Our goal at Go Dash Dot is to empower women and provide them with the tools necessary to confront life's challenges from a place of strength; with confidence, dignity, and integrity. With this ideal in mind, we have partnered with women cooperatives all over the world whose mission is to support independence and empowerment by providing women with skills and work opportunities. We currently work with the South Tribes in Kyrgyzstan and Sherab in Bhutan to incorporate their traditional crafts in our bag accessories, which can be added to personalize any Go Dash Dot bag. The majority of the proceeds go directly to the cooperatives.
We have also partnered with My Sisters' Place to help raise funds and awareness for their organization.
South Tribes Project
South Tribes is a social entrepreneurship project based in Kyrgyzstan, Central Asia. The project was started by designer Altynai Osmoeva and feminist entrepreneur Jamila Kulova as a cultural endeavor to revive the nearly forgotten local tradition of tassel weaving and provide income generation for women. The community of migrant women who come from southern Kyrgyzstan, Tajikistan, and Uzbekistan form the core of our tassel weaving team. The project works with women who have migrated with their families to the underserved informal settlements around Bishkek, the capital and largest city, in search of a better life, but still face obstacles such as access to clean water, adequate housing, healthcare, and education for themselves and their children. The South Tribes project provides a sustainable economic model by training women the mastery of the unique Central Asian tassel weaving technique and at the same time offering paid work that allows them to be financially independent in order to take care of themselves and their families.
The Kira is the national dress for Bhutanese women. It is a long dress consisting of a rectangular piece of woven fabric. It is wrapped and folded around the body, typically pinned at the shoulder and bound at the waist with a long belt, called a Kera. Nowadays, women typically wear the kera slung across the left shoulder as an accessory. The Kera is what we have transformed into straps for our handbags. Our straps have been woven by Sherab Zangmo, a 29 year old mother of two. Sherab spent most of her childhood weaving clothes in exchange for money to provide financial support to her family. Although her husband has a small income, they still struggle to pay rent, buy food rations, and pay for their children's education, which is very important to them. As a result, Sherab has returned to her weaving roots to makes dresses and accessories to bring in additional income. A portion of each strap purchased goes directly to Sherab and her family.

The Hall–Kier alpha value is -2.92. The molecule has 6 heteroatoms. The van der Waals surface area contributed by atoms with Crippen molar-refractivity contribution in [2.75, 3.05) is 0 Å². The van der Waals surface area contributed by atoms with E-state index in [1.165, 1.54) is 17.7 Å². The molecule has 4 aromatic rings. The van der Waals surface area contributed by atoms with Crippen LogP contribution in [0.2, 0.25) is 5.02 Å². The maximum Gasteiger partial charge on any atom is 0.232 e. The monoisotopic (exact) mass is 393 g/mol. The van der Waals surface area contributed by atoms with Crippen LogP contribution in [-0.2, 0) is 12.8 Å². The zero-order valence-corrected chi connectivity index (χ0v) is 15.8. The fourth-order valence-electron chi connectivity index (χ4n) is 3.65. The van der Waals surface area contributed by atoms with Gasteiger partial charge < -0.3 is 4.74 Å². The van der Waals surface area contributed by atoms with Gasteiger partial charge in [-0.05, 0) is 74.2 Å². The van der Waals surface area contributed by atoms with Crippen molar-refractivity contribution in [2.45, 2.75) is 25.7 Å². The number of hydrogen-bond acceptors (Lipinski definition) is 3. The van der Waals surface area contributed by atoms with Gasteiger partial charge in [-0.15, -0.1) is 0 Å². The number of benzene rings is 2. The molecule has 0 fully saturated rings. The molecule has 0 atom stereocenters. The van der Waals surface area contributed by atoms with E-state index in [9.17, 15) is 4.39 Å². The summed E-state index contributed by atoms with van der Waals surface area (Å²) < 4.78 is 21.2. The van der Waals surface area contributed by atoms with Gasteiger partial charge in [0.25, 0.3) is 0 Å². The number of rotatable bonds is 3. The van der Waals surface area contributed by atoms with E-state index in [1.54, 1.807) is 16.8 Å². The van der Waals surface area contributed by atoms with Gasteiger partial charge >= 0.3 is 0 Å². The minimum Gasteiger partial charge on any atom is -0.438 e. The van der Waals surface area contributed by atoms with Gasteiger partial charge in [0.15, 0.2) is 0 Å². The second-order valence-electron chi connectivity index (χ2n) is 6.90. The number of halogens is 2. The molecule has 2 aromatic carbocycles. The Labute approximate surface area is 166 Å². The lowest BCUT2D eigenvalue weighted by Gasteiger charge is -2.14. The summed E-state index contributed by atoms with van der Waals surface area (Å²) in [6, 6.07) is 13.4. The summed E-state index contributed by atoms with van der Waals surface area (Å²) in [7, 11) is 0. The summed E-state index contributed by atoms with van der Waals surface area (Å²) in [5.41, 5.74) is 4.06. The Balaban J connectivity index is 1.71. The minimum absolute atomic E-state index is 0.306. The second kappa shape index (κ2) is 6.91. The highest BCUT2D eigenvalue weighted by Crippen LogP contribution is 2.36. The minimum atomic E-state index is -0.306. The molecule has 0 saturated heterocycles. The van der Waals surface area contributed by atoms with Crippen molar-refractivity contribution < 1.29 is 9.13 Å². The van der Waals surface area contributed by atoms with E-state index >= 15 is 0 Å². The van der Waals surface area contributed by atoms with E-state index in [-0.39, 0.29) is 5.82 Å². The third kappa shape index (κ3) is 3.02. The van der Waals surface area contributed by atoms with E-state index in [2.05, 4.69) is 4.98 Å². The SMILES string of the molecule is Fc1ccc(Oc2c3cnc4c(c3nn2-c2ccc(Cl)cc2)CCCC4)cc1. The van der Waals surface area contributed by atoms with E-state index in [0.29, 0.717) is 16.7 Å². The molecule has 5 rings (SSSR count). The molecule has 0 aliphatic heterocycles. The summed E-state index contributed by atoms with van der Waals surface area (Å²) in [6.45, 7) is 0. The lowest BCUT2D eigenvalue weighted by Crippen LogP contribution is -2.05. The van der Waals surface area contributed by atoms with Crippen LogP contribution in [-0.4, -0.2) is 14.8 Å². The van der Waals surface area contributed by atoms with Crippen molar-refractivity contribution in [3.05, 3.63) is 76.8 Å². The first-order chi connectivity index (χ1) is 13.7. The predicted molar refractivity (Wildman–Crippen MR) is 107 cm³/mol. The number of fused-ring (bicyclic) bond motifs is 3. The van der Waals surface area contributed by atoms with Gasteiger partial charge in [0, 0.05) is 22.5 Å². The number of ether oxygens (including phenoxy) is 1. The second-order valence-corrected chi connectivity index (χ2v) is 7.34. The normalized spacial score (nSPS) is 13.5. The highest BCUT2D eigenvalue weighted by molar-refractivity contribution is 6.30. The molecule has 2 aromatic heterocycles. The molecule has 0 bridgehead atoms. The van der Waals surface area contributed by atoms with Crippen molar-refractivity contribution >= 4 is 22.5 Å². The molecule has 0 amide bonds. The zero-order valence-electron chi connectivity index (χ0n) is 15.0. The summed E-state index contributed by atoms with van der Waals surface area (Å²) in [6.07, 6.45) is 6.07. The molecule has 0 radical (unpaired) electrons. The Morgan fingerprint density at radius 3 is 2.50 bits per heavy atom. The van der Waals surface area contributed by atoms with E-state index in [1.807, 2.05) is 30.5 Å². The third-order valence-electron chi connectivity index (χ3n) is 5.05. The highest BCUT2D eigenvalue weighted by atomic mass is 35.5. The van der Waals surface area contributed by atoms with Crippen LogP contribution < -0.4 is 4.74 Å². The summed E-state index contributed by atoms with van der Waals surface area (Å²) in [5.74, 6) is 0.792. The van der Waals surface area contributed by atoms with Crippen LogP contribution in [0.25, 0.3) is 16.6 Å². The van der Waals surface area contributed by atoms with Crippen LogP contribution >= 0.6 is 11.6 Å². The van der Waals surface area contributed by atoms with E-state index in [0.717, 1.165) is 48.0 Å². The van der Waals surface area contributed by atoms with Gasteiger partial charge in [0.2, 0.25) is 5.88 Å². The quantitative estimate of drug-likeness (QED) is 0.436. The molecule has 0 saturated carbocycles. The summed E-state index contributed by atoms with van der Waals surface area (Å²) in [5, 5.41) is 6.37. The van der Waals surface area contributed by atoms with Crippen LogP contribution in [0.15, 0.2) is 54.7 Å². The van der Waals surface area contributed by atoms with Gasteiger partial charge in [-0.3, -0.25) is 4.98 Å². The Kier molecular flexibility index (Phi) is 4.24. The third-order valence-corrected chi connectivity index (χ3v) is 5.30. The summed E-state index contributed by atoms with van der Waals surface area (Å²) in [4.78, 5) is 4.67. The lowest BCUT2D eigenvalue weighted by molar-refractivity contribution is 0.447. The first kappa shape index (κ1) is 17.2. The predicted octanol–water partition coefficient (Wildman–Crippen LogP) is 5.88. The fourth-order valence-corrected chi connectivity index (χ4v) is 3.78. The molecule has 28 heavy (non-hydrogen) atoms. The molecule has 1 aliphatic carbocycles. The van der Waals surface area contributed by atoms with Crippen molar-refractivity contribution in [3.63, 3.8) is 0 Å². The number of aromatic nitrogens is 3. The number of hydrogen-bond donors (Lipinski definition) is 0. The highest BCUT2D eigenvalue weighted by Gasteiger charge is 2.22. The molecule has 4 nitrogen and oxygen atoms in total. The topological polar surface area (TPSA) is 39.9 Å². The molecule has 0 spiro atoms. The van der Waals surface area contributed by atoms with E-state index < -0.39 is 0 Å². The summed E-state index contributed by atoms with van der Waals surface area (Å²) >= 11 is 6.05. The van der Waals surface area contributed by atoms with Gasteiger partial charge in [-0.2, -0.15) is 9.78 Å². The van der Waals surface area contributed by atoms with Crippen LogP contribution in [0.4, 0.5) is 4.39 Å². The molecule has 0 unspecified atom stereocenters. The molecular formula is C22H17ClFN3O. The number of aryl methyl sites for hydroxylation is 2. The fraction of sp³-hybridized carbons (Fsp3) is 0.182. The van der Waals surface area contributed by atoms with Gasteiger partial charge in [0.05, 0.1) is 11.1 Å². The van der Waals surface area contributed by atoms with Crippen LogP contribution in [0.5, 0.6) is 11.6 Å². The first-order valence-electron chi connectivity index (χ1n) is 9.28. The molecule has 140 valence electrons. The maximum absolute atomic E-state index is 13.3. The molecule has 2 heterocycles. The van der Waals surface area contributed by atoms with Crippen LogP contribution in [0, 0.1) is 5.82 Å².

My Sister's Place
We have partnered with the amazing organization, My Sisters' Place, to help them raise money and awareness.
Since 1976, My Sisters’ Place (MSP) has worked to end violence in intimate relationships and combat the effects of domestic violence and human trafficking on women, men, and children throughout Westchester County. MSP has evolved from a grassroots task force and drop-in center into a leader and resource in the field of domestic violence advocacy, shelter and legal services and education and prevention. Based on the tenet of taking a holistic approach and addressing the root causes of family violence, MSP is continually expanding in order to effectively respond to the increasing and changing needs of individuals in crisis. MSP’s mission is to engage each member of society in our work to end domestic violence and human trafficking, so that all relationships can embrace the principles of respect, equality, and peacefulness.
With every purchase of a purple tassel, proceeds are split between the South Tribe and My Sisters' Place!